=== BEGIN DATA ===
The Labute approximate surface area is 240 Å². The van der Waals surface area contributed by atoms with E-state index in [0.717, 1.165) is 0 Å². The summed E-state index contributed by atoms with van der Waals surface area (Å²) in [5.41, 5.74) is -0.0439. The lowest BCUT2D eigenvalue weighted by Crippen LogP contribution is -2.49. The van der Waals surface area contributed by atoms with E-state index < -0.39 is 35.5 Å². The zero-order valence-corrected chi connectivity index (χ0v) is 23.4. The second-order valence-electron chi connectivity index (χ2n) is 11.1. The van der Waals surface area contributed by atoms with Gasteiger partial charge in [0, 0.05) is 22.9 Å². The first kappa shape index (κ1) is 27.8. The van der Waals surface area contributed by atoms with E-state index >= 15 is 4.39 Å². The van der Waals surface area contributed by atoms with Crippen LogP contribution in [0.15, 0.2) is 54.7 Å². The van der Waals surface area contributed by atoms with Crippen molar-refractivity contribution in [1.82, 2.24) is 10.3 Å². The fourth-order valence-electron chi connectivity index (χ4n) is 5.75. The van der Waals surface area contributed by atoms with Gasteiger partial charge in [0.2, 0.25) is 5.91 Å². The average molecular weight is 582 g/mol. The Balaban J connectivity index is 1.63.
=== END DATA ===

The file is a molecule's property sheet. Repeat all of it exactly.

The Labute approximate surface area is 240 Å². The van der Waals surface area contributed by atoms with E-state index in [0.717, 1.165) is 0 Å². The summed E-state index contributed by atoms with van der Waals surface area (Å²) in [5.41, 5.74) is -0.0439. The lowest BCUT2D eigenvalue weighted by Crippen LogP contribution is -2.49. The van der Waals surface area contributed by atoms with E-state index < -0.39 is 35.5 Å². The zero-order valence-corrected chi connectivity index (χ0v) is 23.4. The second-order valence-electron chi connectivity index (χ2n) is 11.1. The van der Waals surface area contributed by atoms with Gasteiger partial charge in [0, 0.05) is 22.9 Å². The first kappa shape index (κ1) is 27.8. The van der Waals surface area contributed by atoms with E-state index >= 15 is 4.39 Å². The van der Waals surface area contributed by atoms with Crippen LogP contribution in [0.15, 0.2) is 54.7 Å². The van der Waals surface area contributed by atoms with Crippen molar-refractivity contribution in [1.82, 2.24) is 10.3 Å². The fourth-order valence-electron chi connectivity index (χ4n) is 5.75. The van der Waals surface area contributed by atoms with Gasteiger partial charge in [0.2, 0.25) is 5.91 Å². The average molecular weight is 582 g/mol. The Balaban J connectivity index is 1.63.